ISLAMABAD, Sept 21: The Embassy of Brazil in collaboration with Marriott Hotel brought two Brazilians chefs – Marcelo Shambeck and Sous-Chef Rodrigo Orlandi – to the federal capital to present a Brazilian feast at the hotel from September 21 to 24th. Accompanying the gastronomic delights is singer Gabriel Titan to share the rhythms and beats of Brazilian music.
Marcelo Shambeck prepared a menu which included everyday dishes from the typical Brazilian’s diet. There were also some more complex dishes on offer.
Desserts were also typical of the country, such as quindim (coconut pudding), Brazilian guava tarts and docinhos (small sweets made of chocolate, coconut and peanuts).
Chef Marcelo nominated by Brazilian critics for the prize of best young chef four times in the last five years and owner of Del Barbiere bistro in Porto Alegre, Brazil, together with Sous-Chef Rodrigo Orlandi, tabled all the exciting flavours of Brazilian cuisine for the food lovers of Pakistan.
Brazilian cuisine has European and African influences. It varies greatly by region, reflecting the country’s mix of native and immigrant populations, and its continental size as well. This has created a national cuisine marked by the preservation of regional differences so the food varies from region to region within Brazil.
Chef Marcelo said that they were able to learn much from the Pakistani chefs at the Marriott and hoped that they had enjoyed the opportunity to learn from the Brazilians.
He added: “There are very few similarities between Pakistani cuisine and that of Brazil as the seasonings are completely different.”
After a thought he said: “The barbeque is of course, similar.”
One of the most common ingredients in Brazil, he said, is Manioc flour which is the equivalent of Pakistani wheat. Manioc flour is made from the tuberous root of the Manihot esculenta plant, which is native to Central and South America.
This woody shrub, in addition to being the source of this flour, is also used to produce tapioca and whole in recipes in which it may be fried, steamed, or stewed.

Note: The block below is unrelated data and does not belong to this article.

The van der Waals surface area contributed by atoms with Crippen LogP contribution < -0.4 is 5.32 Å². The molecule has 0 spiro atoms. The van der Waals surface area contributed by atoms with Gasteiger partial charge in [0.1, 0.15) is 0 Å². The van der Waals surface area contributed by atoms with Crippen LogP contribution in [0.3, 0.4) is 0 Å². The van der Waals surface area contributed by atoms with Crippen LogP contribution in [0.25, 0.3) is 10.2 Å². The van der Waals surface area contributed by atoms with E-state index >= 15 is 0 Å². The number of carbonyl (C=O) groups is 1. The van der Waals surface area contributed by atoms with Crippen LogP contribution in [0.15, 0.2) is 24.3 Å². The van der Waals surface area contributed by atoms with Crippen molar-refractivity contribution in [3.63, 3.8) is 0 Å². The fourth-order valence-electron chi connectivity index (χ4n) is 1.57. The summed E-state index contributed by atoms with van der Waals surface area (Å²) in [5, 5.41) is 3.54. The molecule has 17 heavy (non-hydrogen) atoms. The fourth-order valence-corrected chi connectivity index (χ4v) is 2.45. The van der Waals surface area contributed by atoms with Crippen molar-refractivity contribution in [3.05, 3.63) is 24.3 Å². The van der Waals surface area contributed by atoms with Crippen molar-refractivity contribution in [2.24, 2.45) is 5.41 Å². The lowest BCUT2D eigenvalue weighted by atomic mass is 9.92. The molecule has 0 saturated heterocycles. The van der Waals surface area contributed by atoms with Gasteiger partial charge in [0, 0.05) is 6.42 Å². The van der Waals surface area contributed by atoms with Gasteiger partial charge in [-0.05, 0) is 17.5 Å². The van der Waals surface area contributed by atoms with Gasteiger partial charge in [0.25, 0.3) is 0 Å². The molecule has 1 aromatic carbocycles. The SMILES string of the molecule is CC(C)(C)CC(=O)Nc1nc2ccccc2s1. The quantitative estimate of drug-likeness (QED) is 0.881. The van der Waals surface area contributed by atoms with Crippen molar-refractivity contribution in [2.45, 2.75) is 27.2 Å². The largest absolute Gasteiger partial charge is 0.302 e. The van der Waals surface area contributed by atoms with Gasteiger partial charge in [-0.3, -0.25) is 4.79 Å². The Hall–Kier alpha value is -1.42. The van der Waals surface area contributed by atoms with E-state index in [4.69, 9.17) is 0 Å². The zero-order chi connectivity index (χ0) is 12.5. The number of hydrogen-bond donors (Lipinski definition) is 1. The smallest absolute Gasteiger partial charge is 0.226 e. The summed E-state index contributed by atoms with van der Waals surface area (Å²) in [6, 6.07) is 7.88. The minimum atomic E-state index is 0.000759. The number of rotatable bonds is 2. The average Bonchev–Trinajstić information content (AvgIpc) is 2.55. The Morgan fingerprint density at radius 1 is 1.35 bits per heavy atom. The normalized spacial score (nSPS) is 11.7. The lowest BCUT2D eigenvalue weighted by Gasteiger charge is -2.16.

It has been used by Native Americans for centuries, and many Latin American cultures call for it in traditional recipes.
For people who are not making Latin American food, the primary reason to use manioc flour is that it is gluten free and far healthier than the typical refined wheat flour used in the subcontinent.
It can be used in recipes for cakes, cookies and other dishes, either on its own or in combination with other flours. The nutty flavour too is distinctive and the flour has a coarse, mealy texture.
Gustavo Meira Carneiro, second secretary with the Embassy of Brazil, said the events were an attempt to connect the people of Brazil with the people of Pakistan – and culture and love of food is equally important in both countries.
The voice of Gabriel Titan, a hit singer and musical performer coming from Rio de Janeiro, added to the lovely ambiance of the evening as Brazilian popular classics, blues and soul came to Islamabad.
The artist had also had some time to sightsee in the capital and said: “Pakistan is an amazing country and I’ve enjoyed seeing the Faisal Mosque, Saidpur Village and the gorgeous view from Monal.”
Mrs. Karim who had come for an evening out with her husband said: “The wonderful thing about living in Islamabad is the opportunity to experience such events. I have never visited Brazil but the food and music brings it a lot closer.”